09 March 2018 | Nuevo Vallarta, Mexico
Punta de Mita anchorage.
It was late February and we were in Barra waiting for a weather window. It seemed like we had one norther after another after another. Finally, in three days' time, it looked like one might open up.
Meanwhile, Jay was checking the engine, checking the oil, checking the transmission, checking the coolant...wait! What? "There's no coolant in the reservoir." Jay told me. "It's empty."
"How can that be?" I asked. He checked the hoses. One of them had a leak. This was certainly a downer as there is no easy way to find boat parts in Barra.
We immediately called "our guy," Pancho. (Everyone needs a "guy" in every port. No! I know what you are thinking. Not like that. We need a guy who has local connections. A guy who can fix things and when he can't, he knows someone who can.) Pancho and his nephew went out on a search.
While they were looking, Jay made a few phone calls himself. He called some businesses in Manzanillo (a forty-minute taxi ride), and he called some friends who then gave us some numbers and names of friends. No luck. Our one big hope was Jonco. He is one of the few guys we know in Barra that works on boat engines. He gave a lazy laugh. "There are no 1 1/8" exhaust hoses in Mexico. They don't exist." He told us. I looked at Jay. "Seriously? Now what?"
Here was the problem. Our weather window was closing in, but there was no way we were leaving without replacing the hose. Getting a hose from the United States to Mexico would be no easy task and could take weeks, even months. My kids were flying into PV on the 14th of March so we needed to be back. I know two weeks sounds like a long time, but considering the dilemma we were facing, the odds of that happening were looking pretty slim. We were quietly panicking.
Leave it to "our guy" Pancho. He couldn't find a 1 1/8" exhaust hose, but he did come up with a 1 1/8" heater hose. At first, Jay was hesitant to use it, but after talking with a few people who all agreed it should work, he installed it. He tested it. And tested it again. Believe it or not, it worked!
On March 1st, we headed north with the open weather window, albeit a small one. With that in mind, we decided to skip Tenacatita and motor sail straight to Chamela. We arrived to find another twelve boats in our same situation, all wanting to head north around Cabo Corrientes. (Corrientes means "currents" in Spanish. The wind and seas can get rather fierce there if you don't time it right.)
We spent the evening listening in on Channel 22 on the VHF as the cruisers kept checking with each other. Everyone wanted advice to the timing of rounding Corrientes. Some were leaving at four in the morning. Others, five. Some at six. One was leaving at 11 am. We decided on six am.
We slept outside in the cockpit and at 4:30 am, I woke up. I sat up and watched a boat's stern lights head out of the bay. I was wide awake. I decided to wake Jay and suggested we go ahead and leave. At 5:50 (the sun rises at 7:15ish), we weighed anchor and were on our way. By that time, there were already five boats in front of us.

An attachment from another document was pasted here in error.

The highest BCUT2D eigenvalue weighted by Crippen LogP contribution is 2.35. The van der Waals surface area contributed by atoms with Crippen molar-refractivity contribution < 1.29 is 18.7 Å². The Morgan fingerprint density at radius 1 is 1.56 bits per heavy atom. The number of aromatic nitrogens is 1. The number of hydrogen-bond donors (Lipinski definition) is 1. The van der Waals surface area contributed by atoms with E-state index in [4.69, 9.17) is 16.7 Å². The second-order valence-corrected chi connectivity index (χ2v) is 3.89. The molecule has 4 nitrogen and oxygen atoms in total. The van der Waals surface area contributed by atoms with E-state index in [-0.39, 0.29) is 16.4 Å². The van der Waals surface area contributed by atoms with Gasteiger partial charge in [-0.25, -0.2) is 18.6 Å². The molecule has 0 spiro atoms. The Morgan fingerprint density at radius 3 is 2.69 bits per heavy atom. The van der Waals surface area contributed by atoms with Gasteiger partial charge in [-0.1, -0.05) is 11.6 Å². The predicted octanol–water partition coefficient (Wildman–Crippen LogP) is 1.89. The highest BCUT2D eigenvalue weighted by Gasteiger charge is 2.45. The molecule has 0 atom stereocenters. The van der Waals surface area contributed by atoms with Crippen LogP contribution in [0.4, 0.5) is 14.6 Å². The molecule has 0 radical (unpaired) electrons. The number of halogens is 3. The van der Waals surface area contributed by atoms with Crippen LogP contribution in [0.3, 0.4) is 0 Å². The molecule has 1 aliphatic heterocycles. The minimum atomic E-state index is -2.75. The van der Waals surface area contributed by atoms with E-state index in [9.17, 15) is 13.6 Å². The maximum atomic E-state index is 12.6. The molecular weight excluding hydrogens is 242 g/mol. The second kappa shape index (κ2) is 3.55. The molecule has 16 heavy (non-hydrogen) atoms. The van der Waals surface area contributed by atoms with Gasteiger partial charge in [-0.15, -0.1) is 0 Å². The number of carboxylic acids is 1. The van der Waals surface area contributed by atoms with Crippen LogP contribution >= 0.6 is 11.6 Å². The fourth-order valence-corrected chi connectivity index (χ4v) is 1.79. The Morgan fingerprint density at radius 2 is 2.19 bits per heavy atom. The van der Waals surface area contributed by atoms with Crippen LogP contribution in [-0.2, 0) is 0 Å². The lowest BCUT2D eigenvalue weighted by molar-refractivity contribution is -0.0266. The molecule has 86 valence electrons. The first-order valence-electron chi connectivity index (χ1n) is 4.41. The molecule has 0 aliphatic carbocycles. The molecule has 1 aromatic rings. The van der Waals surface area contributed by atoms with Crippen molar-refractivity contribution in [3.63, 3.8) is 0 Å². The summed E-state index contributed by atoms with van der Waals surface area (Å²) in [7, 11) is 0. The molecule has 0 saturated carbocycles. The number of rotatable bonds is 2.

We left with the attitude that we could either motor sail the 50 nm to Ipala and anchor for the night, leaving at four the next morning to go around Cabo Corrientes or, if Ipala was crowded, we would keep going. Fortunately, the winds were down and the sea was relatively calm.
About 4pm, just outside Ipala, we saw there were only two boats anchored there. Even though it is a small cove, we could have fit in easily. But the conditions were such that we decided to keep going. If all went well, we would arrive at Punta de Mita around midnight. All went well. However, it was quite confusing between all the different lights. There were lights on the Marietta's Islands to our left and city lights all around the bay, in front of us and to our right. To add to the confusion, fireworks were going off sporadically throughout the evening. And we couldn't discern anchor lights from the town lights until we were right up on them. Eventually, it all became clear and we dropped anchor in 35 feet of water under our spreader lights and a full moon. We tucked in for a good night's sleep.
Later in the afternoon the next day, Jay looked at me and said, "I'm glad you suggested we stay here for another night. It gives us time to decompress." Not long after that, a whale came up, leisurely swimming alongside our boat! Literally, about twenty feet off the port side. It was a great way to end a successful voyage; lounging around on the boat at anchor, reading, eating, napping, even whale-watching.
I'll be honest, though. I was nervous about this latest trip. Before leaving, we heard from our friends who had to abandon their boat on their way from Cartagena to Jamaica in twenty-foot seas after three days of storms that took out their sails and engine. Then we heard of two other experienced sailors who lost their lives just outside Ensenada when they hit a storm while on their way home to San Diego after seven years of cruising. They never found the boat. Just two bodies washed up along the shore. I was spooked. So, this trip was good for us. Despite some of our hardships, we spent two months cruising, traveled 726-miles, and we were fine. Cadenza was fine. We were back in the saddle.